Alexander the Great/Related Articles

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A list of Citizendium articles, and planned articles, about Alexander the Great.
See also changes related to Alexander the Great, or pages that link to Alexander the Great or to this page or whose text contains "Alexander the Great".

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  • Apple (tree) [r]: Pomaceous fruit of an apple tree, species Malus domestica, family Rosaceae. [e]
  • Aristotle [r]: (384-322 BCE) Ancient Greek philosopher and scientist, and one of the most influential figures in the western world between 350 BCE and the sixteenth century. [e]
  • Banana [r]: The fruit of a wide range of species in the Musa taxonomic genus. [e]
  • Bucephalus [r]: A famed horse belonging to Alexander the Great. [e]
  • Centers of gravity (military) [r]: A centre of military force or power. [e]
  • Command and control [r]: The combination of lawful authority over people and resources, coupled with the methods of directing their execution of missions and tasks directed at goals set by that authority [e]
  • Cosmology [r]: A branch of astronomy and of metaphysics committed to the study of the universe as a whole, of the contents, structure, and evolution of the universe from the beginning of time to the future. [e]
  • Egypt [r]: A country in the northeastern corner of Africa, bordering Sudan, Libya, the Mediterranean Sea and the Red Sea [e]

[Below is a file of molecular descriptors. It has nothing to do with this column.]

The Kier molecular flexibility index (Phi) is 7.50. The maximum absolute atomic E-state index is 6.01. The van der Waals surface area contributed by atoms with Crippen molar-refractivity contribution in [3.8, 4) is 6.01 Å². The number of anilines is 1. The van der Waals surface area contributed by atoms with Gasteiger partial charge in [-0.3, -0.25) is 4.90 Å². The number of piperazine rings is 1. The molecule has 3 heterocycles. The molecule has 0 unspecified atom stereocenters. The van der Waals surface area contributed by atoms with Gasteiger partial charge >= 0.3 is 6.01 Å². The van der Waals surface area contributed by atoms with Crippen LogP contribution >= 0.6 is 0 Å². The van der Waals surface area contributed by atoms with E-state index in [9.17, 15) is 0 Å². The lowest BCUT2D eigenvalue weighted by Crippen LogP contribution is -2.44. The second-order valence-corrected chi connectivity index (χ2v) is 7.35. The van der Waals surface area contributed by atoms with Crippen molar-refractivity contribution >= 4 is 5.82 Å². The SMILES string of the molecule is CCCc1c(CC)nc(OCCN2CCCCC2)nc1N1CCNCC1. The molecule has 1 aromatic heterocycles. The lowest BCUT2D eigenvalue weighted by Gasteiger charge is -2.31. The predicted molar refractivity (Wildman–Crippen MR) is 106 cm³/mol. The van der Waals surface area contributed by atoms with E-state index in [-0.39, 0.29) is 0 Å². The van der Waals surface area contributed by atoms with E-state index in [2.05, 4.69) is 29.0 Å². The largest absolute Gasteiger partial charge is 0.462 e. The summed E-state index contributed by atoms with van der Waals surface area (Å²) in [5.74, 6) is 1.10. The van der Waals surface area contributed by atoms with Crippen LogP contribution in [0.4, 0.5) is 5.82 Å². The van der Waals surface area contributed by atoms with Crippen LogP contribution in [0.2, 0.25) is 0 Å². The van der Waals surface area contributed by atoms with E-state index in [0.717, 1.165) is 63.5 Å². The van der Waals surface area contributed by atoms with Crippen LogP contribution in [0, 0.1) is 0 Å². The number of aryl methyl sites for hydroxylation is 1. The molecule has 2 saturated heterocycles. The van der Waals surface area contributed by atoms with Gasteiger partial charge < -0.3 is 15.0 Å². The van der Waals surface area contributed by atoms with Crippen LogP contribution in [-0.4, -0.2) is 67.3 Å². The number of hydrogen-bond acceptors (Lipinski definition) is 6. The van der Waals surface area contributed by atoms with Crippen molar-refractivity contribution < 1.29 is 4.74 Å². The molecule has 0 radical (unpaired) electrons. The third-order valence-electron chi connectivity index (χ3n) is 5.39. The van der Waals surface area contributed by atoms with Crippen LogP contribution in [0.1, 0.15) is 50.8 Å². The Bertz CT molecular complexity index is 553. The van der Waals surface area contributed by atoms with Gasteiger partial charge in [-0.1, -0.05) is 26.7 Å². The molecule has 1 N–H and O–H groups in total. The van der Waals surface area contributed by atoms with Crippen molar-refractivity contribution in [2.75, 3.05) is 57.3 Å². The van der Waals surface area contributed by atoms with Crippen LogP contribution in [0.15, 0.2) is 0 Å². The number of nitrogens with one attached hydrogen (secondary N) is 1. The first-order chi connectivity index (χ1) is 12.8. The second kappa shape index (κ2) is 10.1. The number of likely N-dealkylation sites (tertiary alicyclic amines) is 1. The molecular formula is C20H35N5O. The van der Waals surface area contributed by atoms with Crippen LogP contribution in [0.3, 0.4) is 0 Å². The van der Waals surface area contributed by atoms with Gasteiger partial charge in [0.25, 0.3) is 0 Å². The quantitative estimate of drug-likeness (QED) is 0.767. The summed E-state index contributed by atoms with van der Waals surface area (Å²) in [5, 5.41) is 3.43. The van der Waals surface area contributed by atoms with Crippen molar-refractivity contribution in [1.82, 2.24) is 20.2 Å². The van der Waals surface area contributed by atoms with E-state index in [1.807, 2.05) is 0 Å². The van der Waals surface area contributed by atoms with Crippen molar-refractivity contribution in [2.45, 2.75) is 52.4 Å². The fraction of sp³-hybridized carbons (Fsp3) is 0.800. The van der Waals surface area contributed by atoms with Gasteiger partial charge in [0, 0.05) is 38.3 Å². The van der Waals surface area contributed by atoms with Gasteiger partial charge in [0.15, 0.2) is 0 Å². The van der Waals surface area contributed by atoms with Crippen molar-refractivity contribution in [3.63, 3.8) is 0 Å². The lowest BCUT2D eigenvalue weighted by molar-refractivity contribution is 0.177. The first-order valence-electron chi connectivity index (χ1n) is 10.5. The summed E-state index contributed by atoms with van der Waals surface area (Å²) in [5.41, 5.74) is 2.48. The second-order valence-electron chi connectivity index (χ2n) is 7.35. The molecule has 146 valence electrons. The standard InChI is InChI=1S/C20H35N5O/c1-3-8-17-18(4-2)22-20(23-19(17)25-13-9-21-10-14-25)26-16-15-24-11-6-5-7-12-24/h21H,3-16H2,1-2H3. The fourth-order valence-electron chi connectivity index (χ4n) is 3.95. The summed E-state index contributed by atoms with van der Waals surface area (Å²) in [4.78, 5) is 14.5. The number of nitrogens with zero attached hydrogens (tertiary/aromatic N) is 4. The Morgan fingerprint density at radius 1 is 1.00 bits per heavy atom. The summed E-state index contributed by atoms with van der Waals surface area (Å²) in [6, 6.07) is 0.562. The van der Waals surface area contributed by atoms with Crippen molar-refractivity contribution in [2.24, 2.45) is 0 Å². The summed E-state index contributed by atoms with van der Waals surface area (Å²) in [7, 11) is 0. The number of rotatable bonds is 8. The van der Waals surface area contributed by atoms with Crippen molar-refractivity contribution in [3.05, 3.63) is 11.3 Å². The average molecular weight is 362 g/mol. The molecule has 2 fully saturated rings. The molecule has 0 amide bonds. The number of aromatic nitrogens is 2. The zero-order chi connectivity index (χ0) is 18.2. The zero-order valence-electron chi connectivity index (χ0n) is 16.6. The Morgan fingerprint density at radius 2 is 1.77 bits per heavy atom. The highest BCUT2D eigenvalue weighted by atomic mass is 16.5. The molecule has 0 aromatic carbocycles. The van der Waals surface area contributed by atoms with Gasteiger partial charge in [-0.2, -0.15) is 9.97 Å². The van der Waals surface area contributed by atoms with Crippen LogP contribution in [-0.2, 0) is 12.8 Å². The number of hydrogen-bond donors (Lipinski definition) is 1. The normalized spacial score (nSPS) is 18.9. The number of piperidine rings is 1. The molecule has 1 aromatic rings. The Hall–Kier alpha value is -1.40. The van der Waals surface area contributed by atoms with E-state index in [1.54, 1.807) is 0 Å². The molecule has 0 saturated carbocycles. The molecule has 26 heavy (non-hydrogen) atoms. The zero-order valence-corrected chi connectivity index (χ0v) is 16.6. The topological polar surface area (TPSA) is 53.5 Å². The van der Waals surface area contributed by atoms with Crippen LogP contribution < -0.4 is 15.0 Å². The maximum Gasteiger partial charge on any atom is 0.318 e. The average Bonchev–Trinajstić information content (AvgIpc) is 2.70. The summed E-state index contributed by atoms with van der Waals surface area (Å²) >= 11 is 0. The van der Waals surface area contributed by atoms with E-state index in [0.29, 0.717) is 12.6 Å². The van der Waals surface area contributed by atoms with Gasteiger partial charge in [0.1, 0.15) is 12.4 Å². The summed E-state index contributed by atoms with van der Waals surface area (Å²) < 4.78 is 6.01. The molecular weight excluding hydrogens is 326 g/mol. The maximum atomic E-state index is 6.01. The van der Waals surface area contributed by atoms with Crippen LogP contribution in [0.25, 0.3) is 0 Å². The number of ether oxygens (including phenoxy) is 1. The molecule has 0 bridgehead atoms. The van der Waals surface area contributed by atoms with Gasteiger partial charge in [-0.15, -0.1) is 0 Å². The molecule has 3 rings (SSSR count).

• Galen [r]: (ca. 131 - ca. 201) Pergamum-born influential physician of antiquity, who produced a philosophically sophisticated synthesis of earlier medical theories of the body that was dominant until the seventeenth century. [e]
  • Grand strategy [r]: The application of all national means of affecting the actions of other nations and non-national actors; specifically includes but is not restricted to military means [e]
  • Henry the Navigator [r]: 15th-century Portuguese prince who sponsored voyages of exploration. [e]
  • Herophilus [r]: (335 B.C. - 280 B.C.) Alexandrian physician, often called the father of anatomy. [e]
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  • Lyceum (Aristotle) [r]: Grove and gymnasium near Athens, sacred to Apollo Lyceius, where Aristotle taught philosophy, and whose members were the Peripatetics. [e]
  • Olympias [r]: (c. 375 – 316 BC) Greek princess of Epirus, daughter of king Neoptolemus I of Epirus, the fourth wife of the king of Macedonia, Philip II, and mother of Alexander the Great. [e]
  • Oswald Spengler [r]: (1880–1936) German historian who book, Decline of the West studied the cyclical nature of western civilization and started the field of comparative world history. [e]
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